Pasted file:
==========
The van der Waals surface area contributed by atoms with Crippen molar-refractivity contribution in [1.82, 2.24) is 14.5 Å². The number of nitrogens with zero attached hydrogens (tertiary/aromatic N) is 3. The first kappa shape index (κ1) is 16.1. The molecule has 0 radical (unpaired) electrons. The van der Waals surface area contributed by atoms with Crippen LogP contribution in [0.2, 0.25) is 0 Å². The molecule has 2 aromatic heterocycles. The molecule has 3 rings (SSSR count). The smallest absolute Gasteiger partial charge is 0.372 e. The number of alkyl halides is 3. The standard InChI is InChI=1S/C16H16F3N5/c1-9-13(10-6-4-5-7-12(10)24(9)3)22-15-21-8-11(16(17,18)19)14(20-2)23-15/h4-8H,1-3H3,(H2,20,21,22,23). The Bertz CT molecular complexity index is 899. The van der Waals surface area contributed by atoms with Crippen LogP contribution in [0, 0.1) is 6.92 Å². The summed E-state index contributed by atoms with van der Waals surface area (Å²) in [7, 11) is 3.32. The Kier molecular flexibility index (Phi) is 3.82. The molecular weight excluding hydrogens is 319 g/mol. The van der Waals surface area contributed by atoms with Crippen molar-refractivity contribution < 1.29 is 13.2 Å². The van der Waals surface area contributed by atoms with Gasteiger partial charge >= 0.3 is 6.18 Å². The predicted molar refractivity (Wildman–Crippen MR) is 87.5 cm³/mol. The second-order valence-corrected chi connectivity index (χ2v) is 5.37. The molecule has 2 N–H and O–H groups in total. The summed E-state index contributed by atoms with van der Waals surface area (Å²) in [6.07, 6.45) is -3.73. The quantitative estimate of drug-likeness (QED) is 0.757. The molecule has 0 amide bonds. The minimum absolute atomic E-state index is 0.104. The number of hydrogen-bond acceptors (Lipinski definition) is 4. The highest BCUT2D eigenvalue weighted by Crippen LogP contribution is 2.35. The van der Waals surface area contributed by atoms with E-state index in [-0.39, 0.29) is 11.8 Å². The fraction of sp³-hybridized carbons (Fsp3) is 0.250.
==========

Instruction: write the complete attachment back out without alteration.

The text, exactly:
The van der Waals surface area contributed by atoms with Crippen molar-refractivity contribution in [1.82, 2.24) is 14.5 Å². The number of nitrogens with zero attached hydrogens (tertiary/aromatic N) is 3. The first kappa shape index (κ1) is 16.1. The molecule has 0 radical (unpaired) electrons. The van der Waals surface area contributed by atoms with Crippen LogP contribution in [0.2, 0.25) is 0 Å². The molecule has 2 aromatic heterocycles. The molecule has 3 rings (SSSR count). The smallest absolute Gasteiger partial charge is 0.372 e. The number of alkyl halides is 3. The standard InChI is InChI=1S/C16H16F3N5/c1-9-13(10-6-4-5-7-12(10)24(9)3)22-15-21-8-11(16(17,18)19)14(20-2)23-15/h4-8H,1-3H3,(H2,20,21,22,23). The Bertz CT molecular complexity index is 899. The van der Waals surface area contributed by atoms with Crippen LogP contribution in [0, 0.1) is 6.92 Å². The summed E-state index contributed by atoms with van der Waals surface area (Å²) in [7, 11) is 3.32. The Kier molecular flexibility index (Phi) is 3.82. The molecular weight excluding hydrogens is 319 g/mol. The van der Waals surface area contributed by atoms with Crippen molar-refractivity contribution < 1.29 is 13.2 Å². The van der Waals surface area contributed by atoms with Gasteiger partial charge >= 0.3 is 6.18 Å². The predicted molar refractivity (Wildman–Crippen MR) is 87.5 cm³/mol. The second-order valence-corrected chi connectivity index (χ2v) is 5.37. The molecule has 2 N–H and O–H groups in total. The summed E-state index contributed by atoms with van der Waals surface area (Å²) in [6.07, 6.45) is -3.73. The quantitative estimate of drug-likeness (QED) is 0.757. The molecule has 0 amide bonds. The minimum absolute atomic E-state index is 0.104. The number of hydrogen-bond acceptors (Lipinski definition) is 4. The highest BCUT2D eigenvalue weighted by Crippen LogP contribution is 2.35. The van der Waals surface area contributed by atoms with E-state index in [-0.39, 0.29) is 11.8 Å². The fraction of sp³-hybridized carbons (Fsp3) is 0.250.